All-women signal-box team is first for 75 years

Sellafield signal box now has the railway's first all-woman signalling team since the Second Word War.

For the first time since the Second World War, a signal box on the British railway network is staffed entirely by women.

The three-woman team at Sellafield signal box on the Cumbrian Coast line was formed in May 2021 after newly qualified trainee Amy Byrne, a former helicopter engineer in the Royal Navy, joined Rebecca Rennoldson and Holly William. The three women now work solo shifts in the Victorian-engineered signal box, controlling trains on the picturesque Cumbrian rail route.

With International Women in Engineering Day being on Wednesday 23 June, the three signallers want to encourage other women to consider jobs in the rail industry.

Becki Rennoldson, Amy Byrne and Holly William at Sellafield signal box.

Amy said: “It’s amazing that just starting work at Sellafield means I’ve made history! Becoming a signaller has been really hard work and involved three months of intensive training in Preston. But now I’m doing it for real I really enjoy that each day is different, and I couldn’t recommend it more as a career.”

Rebecca, who started at Network Rail in 2015, added: “I decided I wanted a career change so I saw that Network Rail was advertising for signallers and I saw that it was a role where you have to use your logic and problem solve with trains and regulations and I thought that sounded really interesting.”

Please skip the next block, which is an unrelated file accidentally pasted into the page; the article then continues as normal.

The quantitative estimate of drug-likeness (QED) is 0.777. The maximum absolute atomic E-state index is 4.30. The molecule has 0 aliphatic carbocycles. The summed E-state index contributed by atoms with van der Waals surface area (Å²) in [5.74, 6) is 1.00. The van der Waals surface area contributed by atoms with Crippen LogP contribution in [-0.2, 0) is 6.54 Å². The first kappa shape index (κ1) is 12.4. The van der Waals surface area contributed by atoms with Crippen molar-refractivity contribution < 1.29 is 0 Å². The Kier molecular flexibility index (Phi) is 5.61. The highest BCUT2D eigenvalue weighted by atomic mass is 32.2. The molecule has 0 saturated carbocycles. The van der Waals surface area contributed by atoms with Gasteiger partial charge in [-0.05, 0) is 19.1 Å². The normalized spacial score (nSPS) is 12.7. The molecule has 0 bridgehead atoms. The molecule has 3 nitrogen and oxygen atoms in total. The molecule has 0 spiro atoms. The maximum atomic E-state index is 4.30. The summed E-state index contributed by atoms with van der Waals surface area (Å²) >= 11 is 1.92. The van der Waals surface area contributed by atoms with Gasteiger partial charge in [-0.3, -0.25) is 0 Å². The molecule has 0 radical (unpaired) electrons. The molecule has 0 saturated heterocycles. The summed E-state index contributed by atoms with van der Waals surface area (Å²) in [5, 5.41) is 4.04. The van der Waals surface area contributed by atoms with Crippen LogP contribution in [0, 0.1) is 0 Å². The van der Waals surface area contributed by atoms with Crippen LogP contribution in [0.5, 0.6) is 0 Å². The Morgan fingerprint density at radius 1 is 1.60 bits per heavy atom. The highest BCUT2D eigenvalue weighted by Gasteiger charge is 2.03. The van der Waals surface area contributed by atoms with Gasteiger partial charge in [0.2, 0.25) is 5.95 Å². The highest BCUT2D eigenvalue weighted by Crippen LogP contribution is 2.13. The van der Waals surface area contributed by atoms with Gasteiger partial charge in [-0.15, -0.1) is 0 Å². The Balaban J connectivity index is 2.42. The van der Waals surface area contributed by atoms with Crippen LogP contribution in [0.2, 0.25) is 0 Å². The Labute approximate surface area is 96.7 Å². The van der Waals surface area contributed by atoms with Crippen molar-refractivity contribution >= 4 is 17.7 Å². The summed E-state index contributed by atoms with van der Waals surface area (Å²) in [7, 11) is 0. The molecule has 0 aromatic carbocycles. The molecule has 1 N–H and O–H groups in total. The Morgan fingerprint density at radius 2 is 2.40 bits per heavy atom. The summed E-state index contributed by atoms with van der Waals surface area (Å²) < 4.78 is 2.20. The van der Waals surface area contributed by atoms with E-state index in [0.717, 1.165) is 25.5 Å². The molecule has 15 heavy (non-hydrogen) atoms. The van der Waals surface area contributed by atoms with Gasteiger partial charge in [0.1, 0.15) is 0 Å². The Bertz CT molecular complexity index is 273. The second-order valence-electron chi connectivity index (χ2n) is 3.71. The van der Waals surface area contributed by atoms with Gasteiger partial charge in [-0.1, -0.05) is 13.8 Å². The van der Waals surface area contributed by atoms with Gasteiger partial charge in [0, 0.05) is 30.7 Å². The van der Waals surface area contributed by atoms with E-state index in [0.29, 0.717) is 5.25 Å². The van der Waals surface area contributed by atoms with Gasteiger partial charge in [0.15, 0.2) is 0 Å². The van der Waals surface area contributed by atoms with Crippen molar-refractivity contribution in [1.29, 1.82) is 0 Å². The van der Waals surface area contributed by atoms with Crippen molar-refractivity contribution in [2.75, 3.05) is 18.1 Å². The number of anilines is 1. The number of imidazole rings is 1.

Holly has been working on the railway for just over three years. She commented: “I think the best thing about signalling is that you get to sort of be your own boss. You know, you’re in charge of your day, and there’s always nice people on the other end of the phone, even though you’re working on your own, you’re surrounded by a really good team of people. Compared to being at home it’s nice and quiet!”

Wendy Potter, Network Rail.

Wendy Potter, Network Rail operations manager for Lancashire and Cumbria, said: “The fact that all three signalling positions at Sellafield are now held by women did not happen by design – it was down to the fact that they were the best people who applied for the job.

“I’ve worked in the rail industry for over 25 years, and I’m really encouraged this shows that more women are applying for roles in rail. My message is simple, forget the old-fashioned stereotypes because whoever you are, you could have just the skills to work on the railway.”

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